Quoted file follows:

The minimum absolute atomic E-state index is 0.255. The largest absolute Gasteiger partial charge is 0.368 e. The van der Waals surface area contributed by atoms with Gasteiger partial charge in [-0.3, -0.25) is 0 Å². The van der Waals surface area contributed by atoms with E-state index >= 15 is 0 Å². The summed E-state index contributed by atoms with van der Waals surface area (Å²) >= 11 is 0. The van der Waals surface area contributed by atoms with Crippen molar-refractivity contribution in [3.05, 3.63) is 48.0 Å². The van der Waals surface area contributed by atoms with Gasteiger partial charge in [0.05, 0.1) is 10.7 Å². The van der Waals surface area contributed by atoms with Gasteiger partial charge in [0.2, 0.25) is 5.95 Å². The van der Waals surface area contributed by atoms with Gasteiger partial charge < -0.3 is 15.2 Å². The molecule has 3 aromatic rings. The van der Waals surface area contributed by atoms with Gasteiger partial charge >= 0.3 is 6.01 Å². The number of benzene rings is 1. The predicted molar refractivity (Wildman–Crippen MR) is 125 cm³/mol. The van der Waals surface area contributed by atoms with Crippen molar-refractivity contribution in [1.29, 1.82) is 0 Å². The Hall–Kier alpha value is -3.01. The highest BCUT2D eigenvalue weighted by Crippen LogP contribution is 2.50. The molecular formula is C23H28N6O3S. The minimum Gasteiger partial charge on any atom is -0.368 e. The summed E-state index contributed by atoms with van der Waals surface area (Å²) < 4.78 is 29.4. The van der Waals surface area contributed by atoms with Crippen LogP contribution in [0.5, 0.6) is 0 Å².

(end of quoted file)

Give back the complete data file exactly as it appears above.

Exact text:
The minimum absolute atomic E-state index is 0.255. The largest absolute Gasteiger partial charge is 0.368 e. The van der Waals surface area contributed by atoms with Gasteiger partial charge in [-0.3, -0.25) is 0 Å². The van der Waals surface area contributed by atoms with E-state index >= 15 is 0 Å². The summed E-state index contributed by atoms with van der Waals surface area (Å²) >= 11 is 0. The van der Waals surface area contributed by atoms with Crippen molar-refractivity contribution in [3.05, 3.63) is 48.0 Å². The van der Waals surface area contributed by atoms with Gasteiger partial charge in [0.05, 0.1) is 10.7 Å². The van der Waals surface area contributed by atoms with Gasteiger partial charge in [0.2, 0.25) is 5.95 Å². The van der Waals surface area contributed by atoms with Gasteiger partial charge < -0.3 is 15.2 Å². The molecule has 3 aromatic rings. The van der Waals surface area contributed by atoms with Gasteiger partial charge >= 0.3 is 6.01 Å². The number of benzene rings is 1. The predicted molar refractivity (Wildman–Crippen MR) is 125 cm³/mol. The van der Waals surface area contributed by atoms with Crippen molar-refractivity contribution in [1.29, 1.82) is 0 Å². The Hall–Kier alpha value is -3.01. The highest BCUT2D eigenvalue weighted by Crippen LogP contribution is 2.50. The molecular formula is C23H28N6O3S. The minimum Gasteiger partial charge on any atom is -0.368 e. The summed E-state index contributed by atoms with van der Waals surface area (Å²) < 4.78 is 29.4. The van der Waals surface area contributed by atoms with Crippen LogP contribution in [0.5, 0.6) is 0 Å².